During the Enlightenment, intellectuals used to keep journals of random quotations they ran across, along with other bits and pieces of information they wanted to keep track of. These memory joggers were often referred to as commonplace books, and their owners reviewed them often for inspiration. I have my own version of this venerable tradition, in the form of a file on my laptop into which I dump everything interesting or useful that I run across. Because it’s searchable, I can find things easily, but occasionally I read through it from beginning to end just to remind myself of everything I’ve forgotten.
So last week, I ran across the following quotation I had copied down several years ago. It pertains so directly to one of the central aims of the Chancellor’s Forum—to enhance communication between the campus and the community—that I thought it might be worth bringing to everyone’s attention. It’s from a book by Mary Lindenstein Walshok, Dean of Extended Studies at the University of California San Diego, entitled Knowledge Without Boundaries: What America’s Research Universities Can Do for the Economy, the Workplace, and the Community (San Francisco: Jossey-Bass, 1995). In the foreword, Daniel Yankelovich notes that “Walshok’s central point is that knowledge cannot and should not be simply warehoused in universities but rather applied and consumed across all dimensions of society” (xiii).
Walshok writes that knowledge
is much more than information. It connotes what is known about a subject based on rules and standards of analysis as well as methods for information gathering. In more commonsense terms, knowledge is information put to work. It is the marriage of theory and experimentation. It is the integration of ideas and experience. Knowledge is what enables people to make judgments, create new products, solve problems, and interpret events. Such a full definition of knowledge clarifies why the use of such a concept as the ‘information society’ is unfortunate even though it may be accurate in many ways. Information is merely discrete facts about circumstances and events, meaningless without a body of principles to organize it, to give it coherence and meaning. Without these principles, any significance or implication for action is unclear. Americans are inundated with information wherever they go. What they need are ways to sort, to evaluate, make judgments, and take action. That is what knowledge enables people to do. We are instead bombarded with data and information: Dow Jones averages, opinion polls, population statistics, psychological inventories, and standardized tests. We may be an information society, but what we need to become is a knowledge society: a society composed of people and institutions capable of evaluating and using information for positive social and economic purposes (pp. 5-6).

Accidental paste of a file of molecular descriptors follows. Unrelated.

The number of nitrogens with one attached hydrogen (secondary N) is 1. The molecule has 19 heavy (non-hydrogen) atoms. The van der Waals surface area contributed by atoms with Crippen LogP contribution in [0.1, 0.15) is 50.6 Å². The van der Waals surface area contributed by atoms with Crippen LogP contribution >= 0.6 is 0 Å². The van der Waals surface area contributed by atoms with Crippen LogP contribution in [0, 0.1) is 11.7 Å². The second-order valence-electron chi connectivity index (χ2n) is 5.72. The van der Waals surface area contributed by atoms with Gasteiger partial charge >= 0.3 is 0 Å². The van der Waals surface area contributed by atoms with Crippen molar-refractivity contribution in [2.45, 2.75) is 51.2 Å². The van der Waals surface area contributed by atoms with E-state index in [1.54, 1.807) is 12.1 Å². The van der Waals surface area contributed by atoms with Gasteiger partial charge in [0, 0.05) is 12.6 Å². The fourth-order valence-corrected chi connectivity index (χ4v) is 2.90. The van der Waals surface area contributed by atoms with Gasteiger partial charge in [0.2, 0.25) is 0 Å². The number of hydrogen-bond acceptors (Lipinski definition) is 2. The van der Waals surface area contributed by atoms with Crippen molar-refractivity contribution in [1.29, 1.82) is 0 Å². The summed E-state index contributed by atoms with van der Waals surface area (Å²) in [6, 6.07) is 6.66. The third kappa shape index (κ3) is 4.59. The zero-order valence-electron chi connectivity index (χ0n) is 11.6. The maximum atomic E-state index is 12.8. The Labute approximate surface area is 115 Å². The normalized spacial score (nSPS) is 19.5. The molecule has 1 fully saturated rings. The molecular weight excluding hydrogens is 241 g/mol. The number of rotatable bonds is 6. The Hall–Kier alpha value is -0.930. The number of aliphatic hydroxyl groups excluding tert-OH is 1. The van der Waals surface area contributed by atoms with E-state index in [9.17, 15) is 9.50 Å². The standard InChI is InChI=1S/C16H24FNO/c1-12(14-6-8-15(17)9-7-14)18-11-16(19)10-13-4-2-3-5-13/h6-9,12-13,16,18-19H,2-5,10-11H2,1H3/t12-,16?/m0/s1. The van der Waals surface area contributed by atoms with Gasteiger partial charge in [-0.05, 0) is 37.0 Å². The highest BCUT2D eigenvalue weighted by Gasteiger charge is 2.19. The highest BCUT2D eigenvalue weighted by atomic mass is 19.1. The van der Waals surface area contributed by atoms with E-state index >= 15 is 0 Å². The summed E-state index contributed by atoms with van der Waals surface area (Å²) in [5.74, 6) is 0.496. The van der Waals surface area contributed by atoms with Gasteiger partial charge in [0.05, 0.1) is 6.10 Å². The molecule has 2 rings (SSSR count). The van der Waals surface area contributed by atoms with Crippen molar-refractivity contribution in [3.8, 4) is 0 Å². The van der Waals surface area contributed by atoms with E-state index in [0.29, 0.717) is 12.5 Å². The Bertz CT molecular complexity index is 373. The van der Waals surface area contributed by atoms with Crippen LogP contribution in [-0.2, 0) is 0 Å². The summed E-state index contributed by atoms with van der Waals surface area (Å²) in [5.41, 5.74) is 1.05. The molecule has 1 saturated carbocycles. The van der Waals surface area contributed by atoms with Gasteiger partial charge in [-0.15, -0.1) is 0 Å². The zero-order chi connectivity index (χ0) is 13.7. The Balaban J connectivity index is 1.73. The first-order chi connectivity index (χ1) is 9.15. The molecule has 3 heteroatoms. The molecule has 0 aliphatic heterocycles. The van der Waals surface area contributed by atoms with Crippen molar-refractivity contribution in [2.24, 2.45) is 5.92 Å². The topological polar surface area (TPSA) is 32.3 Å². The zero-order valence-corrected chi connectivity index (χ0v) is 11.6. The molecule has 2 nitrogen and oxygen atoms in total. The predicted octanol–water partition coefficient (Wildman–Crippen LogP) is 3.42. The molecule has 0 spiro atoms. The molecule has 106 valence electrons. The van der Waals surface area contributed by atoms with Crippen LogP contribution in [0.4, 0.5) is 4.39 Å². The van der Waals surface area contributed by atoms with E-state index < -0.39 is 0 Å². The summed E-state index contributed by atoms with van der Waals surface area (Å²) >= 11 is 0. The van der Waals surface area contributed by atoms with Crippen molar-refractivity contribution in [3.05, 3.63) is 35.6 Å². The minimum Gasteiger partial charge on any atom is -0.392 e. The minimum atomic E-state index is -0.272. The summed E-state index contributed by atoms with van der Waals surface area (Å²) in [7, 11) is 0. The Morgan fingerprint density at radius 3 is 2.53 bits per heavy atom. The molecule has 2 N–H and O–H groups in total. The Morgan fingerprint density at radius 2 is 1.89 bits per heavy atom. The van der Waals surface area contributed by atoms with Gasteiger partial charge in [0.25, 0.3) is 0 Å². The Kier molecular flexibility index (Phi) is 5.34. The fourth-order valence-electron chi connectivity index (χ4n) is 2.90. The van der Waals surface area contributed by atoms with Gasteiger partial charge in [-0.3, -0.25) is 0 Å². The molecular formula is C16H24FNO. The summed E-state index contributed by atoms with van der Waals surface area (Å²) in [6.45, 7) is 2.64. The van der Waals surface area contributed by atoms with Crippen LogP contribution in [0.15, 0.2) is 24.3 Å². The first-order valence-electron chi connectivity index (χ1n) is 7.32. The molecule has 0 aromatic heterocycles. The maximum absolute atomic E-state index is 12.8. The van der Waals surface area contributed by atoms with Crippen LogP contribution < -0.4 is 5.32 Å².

Universities, she continues, “have not taken seriously the accelerating cycles of change affecting the society and have been reluctant to recognize the significance of the exponential growth of expertise and knowledge functions outside the university. Thus they have inadvertently created a kind of mandarin culture within the university, just as knowledge and expertise apparently are becoming more democratized within American society as a whole” (9).
The mention of the “mandarin culture” then brought to mind a very famous philosopher/statesman in the Ming dynasty in China by the name of Wang Yangming, who was known for his belief that knowledge was inseparable from practice, and practice was inseparable from knowledge. “Knowledge and action,” in his words, “are one.” Words to live by. And organize a Forum by—to bring knowledge to bear on practice, and practice to bear on knowledge!